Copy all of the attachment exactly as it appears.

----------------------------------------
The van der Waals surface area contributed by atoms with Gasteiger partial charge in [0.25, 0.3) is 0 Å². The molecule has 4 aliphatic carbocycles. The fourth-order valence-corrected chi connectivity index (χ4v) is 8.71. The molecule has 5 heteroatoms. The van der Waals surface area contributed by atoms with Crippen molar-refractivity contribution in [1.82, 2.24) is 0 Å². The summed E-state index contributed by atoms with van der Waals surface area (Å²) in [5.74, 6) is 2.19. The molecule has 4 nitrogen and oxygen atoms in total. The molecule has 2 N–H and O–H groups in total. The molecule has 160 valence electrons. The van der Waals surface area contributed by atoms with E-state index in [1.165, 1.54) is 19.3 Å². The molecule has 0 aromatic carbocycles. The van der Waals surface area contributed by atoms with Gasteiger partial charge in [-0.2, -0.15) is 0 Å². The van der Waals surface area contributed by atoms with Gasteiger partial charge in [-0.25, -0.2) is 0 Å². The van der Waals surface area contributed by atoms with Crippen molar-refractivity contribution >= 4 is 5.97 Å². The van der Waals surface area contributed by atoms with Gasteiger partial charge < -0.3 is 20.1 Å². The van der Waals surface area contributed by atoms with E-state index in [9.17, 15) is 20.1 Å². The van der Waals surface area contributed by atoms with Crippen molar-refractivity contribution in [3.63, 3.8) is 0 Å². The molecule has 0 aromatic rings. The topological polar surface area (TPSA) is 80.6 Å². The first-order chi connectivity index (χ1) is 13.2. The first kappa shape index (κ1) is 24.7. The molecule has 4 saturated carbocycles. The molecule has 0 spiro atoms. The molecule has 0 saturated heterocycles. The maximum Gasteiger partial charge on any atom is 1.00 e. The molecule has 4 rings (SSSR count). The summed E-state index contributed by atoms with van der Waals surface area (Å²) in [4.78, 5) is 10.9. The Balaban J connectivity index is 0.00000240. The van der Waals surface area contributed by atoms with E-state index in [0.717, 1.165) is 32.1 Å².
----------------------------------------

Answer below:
The van der Waals surface area contributed by atoms with Gasteiger partial charge in [0.25, 0.3) is 0 Å². The molecule has 4 aliphatic carbocycles. The fourth-order valence-corrected chi connectivity index (χ4v) is 8.71. The molecule has 5 heteroatoms. The van der Waals surface area contributed by atoms with Crippen molar-refractivity contribution in [1.82, 2.24) is 0 Å². The summed E-state index contributed by atoms with van der Waals surface area (Å²) in [5.74, 6) is 2.19. The molecule has 4 nitrogen and oxygen atoms in total. The molecule has 2 N–H and O–H groups in total. The molecule has 160 valence electrons. The van der Waals surface area contributed by atoms with E-state index in [1.165, 1.54) is 19.3 Å². The molecule has 0 aromatic carbocycles. The van der Waals surface area contributed by atoms with Gasteiger partial charge in [-0.2, -0.15) is 0 Å². The van der Waals surface area contributed by atoms with Gasteiger partial charge in [-0.25, -0.2) is 0 Å². The van der Waals surface area contributed by atoms with Crippen molar-refractivity contribution >= 4 is 5.97 Å². The van der Waals surface area contributed by atoms with Gasteiger partial charge < -0.3 is 20.1 Å². The van der Waals surface area contributed by atoms with E-state index in [9.17, 15) is 20.1 Å². The van der Waals surface area contributed by atoms with Crippen molar-refractivity contribution in [3.63, 3.8) is 0 Å². The molecule has 0 aromatic rings. The topological polar surface area (TPSA) is 80.6 Å². The first-order chi connectivity index (χ1) is 13.2. The first kappa shape index (κ1) is 24.7. The molecule has 4 saturated carbocycles. The molecule has 0 spiro atoms. The molecule has 0 saturated heterocycles. The maximum Gasteiger partial charge on any atom is 1.00 e. The molecule has 4 rings (SSSR count). The summed E-state index contributed by atoms with van der Waals surface area (Å²) in [4.78, 5) is 10.9. The Balaban J connectivity index is 0.00000240. The van der Waals surface area contributed by atoms with E-state index in [0.717, 1.165) is 32.1 Å².